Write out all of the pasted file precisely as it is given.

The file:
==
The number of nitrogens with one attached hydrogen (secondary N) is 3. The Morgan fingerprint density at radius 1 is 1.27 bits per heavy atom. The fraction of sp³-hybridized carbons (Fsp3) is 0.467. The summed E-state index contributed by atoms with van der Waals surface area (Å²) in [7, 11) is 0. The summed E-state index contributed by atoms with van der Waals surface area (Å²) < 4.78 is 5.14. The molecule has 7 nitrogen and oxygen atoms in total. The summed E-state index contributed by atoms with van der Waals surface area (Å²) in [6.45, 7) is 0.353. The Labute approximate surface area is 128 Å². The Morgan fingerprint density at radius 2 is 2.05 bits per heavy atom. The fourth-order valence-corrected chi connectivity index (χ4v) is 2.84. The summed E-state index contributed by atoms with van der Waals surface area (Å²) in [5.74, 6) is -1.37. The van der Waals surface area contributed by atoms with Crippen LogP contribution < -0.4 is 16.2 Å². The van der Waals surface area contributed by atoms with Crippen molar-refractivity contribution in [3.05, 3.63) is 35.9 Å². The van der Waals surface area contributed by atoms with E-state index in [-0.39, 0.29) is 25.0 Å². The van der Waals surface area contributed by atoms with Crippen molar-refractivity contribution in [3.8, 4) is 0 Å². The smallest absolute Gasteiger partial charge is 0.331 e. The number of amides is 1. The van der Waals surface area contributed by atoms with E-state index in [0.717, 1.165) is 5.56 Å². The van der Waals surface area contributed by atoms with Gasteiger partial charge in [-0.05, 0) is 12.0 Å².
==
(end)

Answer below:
The number of nitrogens with one attached hydrogen (secondary N) is 3. The Morgan fingerprint density at radius 1 is 1.27 bits per heavy atom. The fraction of sp³-hybridized carbons (Fsp3) is 0.467. The summed E-state index contributed by atoms with van der Waals surface area (Å²) in [7, 11) is 0. The summed E-state index contributed by atoms with van der Waals surface area (Å²) < 4.78 is 5.14. The molecule has 7 nitrogen and oxygen atoms in total. The summed E-state index contributed by atoms with van der Waals surface area (Å²) in [6.45, 7) is 0.353. The Labute approximate surface area is 128 Å². The Morgan fingerprint density at radius 2 is 2.05 bits per heavy atom. The fourth-order valence-corrected chi connectivity index (χ4v) is 2.84. The summed E-state index contributed by atoms with van der Waals surface area (Å²) in [5.74, 6) is -1.37. The van der Waals surface area contributed by atoms with Crippen LogP contribution < -0.4 is 16.2 Å². The van der Waals surface area contributed by atoms with Crippen molar-refractivity contribution in [3.05, 3.63) is 35.9 Å². The van der Waals surface area contributed by atoms with E-state index in [-0.39, 0.29) is 25.0 Å². The van der Waals surface area contributed by atoms with Crippen molar-refractivity contribution in [3.8, 4) is 0 Å². The smallest absolute Gasteiger partial charge is 0.331 e. The number of amides is 1. The van der Waals surface area contributed by atoms with E-state index in [0.717, 1.165) is 5.56 Å². The van der Waals surface area contributed by atoms with Gasteiger partial charge in [-0.05, 0) is 12.0 Å².